The blog may have been resting, but Emerging Terrain certainly has not! For one, you may notice we have a new website. By consolidating everything ET into a single virtual home we hope it will be easier to learn about, follow, and be involved with us. We also have been busy with our new physical home. A definite work in progress, 1717 Vinton has begun to transform from a carpet shop to a space with the capacity to host ideas, collaboration and making things happen. Please stop in for a tour and cup of coffee.
To fully utilize these new spaces, we are excited to announce the inaugural year of the Urban Design Fellowship Program with the addition of three new fellows, including myself, Kayla Meyer. We will spend the next year invigorating Omaha’s overlooked spaces– each taking the lead on a current ET project while coming together to initiate and develop new ones within the mission of Emerging Terrain. Nick Rebeck is taking the lead on Trug: Leavenworth with fabrication of the 18-week installation underway. Sara Hieb is jumping into Shifting Thresholds, mapping and conducting driving interviews with residents on the suburban/rural edges of the city. My project is Stored Potential: the addition of 13 new banners to the grain elevator and a coinciding event, Elevate… I try to understand as a once outside observer–now fully engaged–although I was not there myself, photos and first-hand accounts of the on-site Harvest Dinner; proving obvious the new banners require an equally proportionate and relevant celebration. The iconic banners about Land Use, Food and Agriculture were well complemented with a locally sourced and produced dinner on a sunny day in October that those in attendance seem to have emerged from with a bond with one another, with the food they ate, and with the barren industrial space transformed for one day. For the new banners about Tranport(ation), the Harvest Dinner could not simply be recreated, a new type of intervention would need to expand the discourse and experience.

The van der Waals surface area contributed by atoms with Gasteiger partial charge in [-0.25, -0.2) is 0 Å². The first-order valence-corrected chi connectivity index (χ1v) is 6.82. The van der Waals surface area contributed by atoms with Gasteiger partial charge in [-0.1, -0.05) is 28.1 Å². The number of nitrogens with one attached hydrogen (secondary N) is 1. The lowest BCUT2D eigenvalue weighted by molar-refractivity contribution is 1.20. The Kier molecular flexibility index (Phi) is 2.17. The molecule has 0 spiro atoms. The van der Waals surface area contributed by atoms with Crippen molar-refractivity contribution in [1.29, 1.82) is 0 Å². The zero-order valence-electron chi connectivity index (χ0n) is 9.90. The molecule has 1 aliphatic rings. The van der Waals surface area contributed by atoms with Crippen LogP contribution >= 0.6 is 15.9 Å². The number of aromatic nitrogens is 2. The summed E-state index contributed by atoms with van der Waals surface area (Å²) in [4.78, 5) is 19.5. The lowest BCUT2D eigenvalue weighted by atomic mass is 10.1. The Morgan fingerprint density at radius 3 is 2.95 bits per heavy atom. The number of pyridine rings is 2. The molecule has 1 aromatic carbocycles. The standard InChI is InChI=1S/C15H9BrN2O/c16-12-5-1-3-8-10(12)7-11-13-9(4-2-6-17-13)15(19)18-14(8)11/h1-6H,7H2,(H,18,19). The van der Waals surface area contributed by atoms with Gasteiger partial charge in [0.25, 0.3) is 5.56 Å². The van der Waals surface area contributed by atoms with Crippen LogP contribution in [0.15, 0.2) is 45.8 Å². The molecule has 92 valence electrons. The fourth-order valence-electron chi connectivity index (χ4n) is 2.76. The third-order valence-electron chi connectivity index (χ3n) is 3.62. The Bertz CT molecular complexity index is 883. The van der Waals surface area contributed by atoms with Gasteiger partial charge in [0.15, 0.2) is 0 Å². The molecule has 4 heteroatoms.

The event considers transportation infrastructure through an unlikely collaboration and teaming of foodies and designers. It is the opportunity for a fusion of those who shape our spatial and food landscapes to create an entirely new experience. On June 3, Elevate will further the conversation of both banner topics: Land Use, Food, Agriculture and Transport(ation) with a gathering on the 36th street bridge within the I-80 corridor. The bridge offers a full view of the entire grain elevator, provides a commentary on transportation infrastructure: I-80 clipped and decommissioned the elevator, made two neighborhoods from one, and produced a massive flow of goods though the city. An adaptation of a single-purpose bridge, Elevate is a rethinking of the way we view and use our public spaces. Representing local and both coasts, foodies and designers will design and construct ‘elevation stations’ creating a series of unique spatial and food experiences along the length of the bridge. The stations are representations of our landscape and conversation starters meant to play into the spontaneity that the situation and atmosphere presents.
Last weekend, all 20 chef and designer teams, including several flying in from the coasts, presented preliminary ideas for stations and menus. It was not surprising that each team approached their 14’ x 20‘ space on a bridge differently. It is always amazing what is generated when creative people are posed with unprecedented challenges and opportunities. From structures made of melting ice and even a team who has already deconstructed a barn for building materials, proving the event a worthwhile undertaking.
Although my new position with Emerging Terrain places me in a different relationship with the landscape architecture in which I was trained, I am looking forward to the next year of generating new forms of being in and seeing our city. Not only do I hope my contribution will create enjoyable spontaneity and creative adaptation, but ultimately a larger view of how urban space might be more useable, gregarious, and democratic.